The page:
One of the perks of using mini-splits in each of the rooms is that they don’t all have to be running. Unlike a HVAC unit that sends forced air through vents in every room, it’s easy enough to close off spaces that are not in use right now and simply leave those mini-splits off until they’re needed. For example, you may not use the guest room often, so why cool it? It’s easy enough to keep the unit in that space off until you have guests coming. At that point, you can activate the mini-split in that room and have it at a comfortable temperature before your guests arrive.
If you’re not sure how many mini-splits to purchase and install, a contractor can evaluate the home and provide some guidelines. That will ensure that every area of the home can be cooled if the need arises.
Will the Unit Run All of the Time?
People who’ve never owned mini-splits before may wonder if they run continuously, the way many window units do. In fact, they do cycle on and off. What may be confusing is that they do tend to run for longer periods than HVAC systems. While a system for the entire home may cycle on and off three or four times in an hour, a ductless unit may only cycle off one or two times in the same time frame. While that may take some getting used to, many homeowners adjust quickly.
Can I Get a Service Contract on This Type of Ductless System?
There are service contracts available with mini-split systems. They will include many of the benefits that owners of HVAC systems receive. That includes annual system checks, a limited number of free service calls, and discounted pricing on parts and labor costs. Tasks like cleaning the coils and checking the refrigerant levels are often included.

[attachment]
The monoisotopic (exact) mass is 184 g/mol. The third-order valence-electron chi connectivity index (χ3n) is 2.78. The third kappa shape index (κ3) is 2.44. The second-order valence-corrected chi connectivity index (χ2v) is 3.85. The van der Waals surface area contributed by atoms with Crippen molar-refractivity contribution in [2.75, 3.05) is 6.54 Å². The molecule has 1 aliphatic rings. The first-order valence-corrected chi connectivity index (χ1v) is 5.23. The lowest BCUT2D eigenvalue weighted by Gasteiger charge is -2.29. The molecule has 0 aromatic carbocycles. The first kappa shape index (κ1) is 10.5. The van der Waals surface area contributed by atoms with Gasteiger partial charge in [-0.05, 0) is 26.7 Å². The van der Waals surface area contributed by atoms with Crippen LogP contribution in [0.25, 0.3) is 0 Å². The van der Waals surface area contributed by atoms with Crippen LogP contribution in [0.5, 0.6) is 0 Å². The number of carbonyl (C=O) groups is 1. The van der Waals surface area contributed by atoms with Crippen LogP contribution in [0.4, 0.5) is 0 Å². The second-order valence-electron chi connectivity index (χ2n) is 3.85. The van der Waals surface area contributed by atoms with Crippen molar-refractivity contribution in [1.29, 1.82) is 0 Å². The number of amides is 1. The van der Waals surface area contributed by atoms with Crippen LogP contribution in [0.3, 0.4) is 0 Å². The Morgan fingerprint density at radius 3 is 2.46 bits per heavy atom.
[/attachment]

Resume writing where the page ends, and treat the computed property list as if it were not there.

Many of these service contracts will remain in force for up to 12 years, assuming that the customer remits the annual fee associated with the agreement. The contracts can be purchased at the same time the mini-split units are bought and installed.
Can I Install a Mini-Split if I Rent or Lease My Home?
Most services that install mini-spit systems will not do anything without written permission from the property owner. If you lease a house or apartment, you will need authorization from the landlord before the work can get underway.
While it’s possible to purchase and install mini-split systems on your own, this approach is generally not recommended. All or part of the manufacturer’s warranty may be invalidated if the system is not installed by a certified professional. You will also find it more difficult to secure a service contract on each of the units. Don’t overlook the fact that most heating and cooling professionals also provide guarantees on their work. If you do the installation yourself and an issue arises later, there will be no one who will come back and correct the problem without some sort of compensation.
If you believe that mini-split systems would be the best option for your home, now is the time to contact a heating and cooling contractor. Arrange for the contractor to visit the home and do a complete inspection. Once that’s done, it will be easier to settle on systems that are right for each room, decide where they will be placed, and set a date for the work to get underway. Best of all, you will always know where to turn if you have a question or need someone to manage a repair.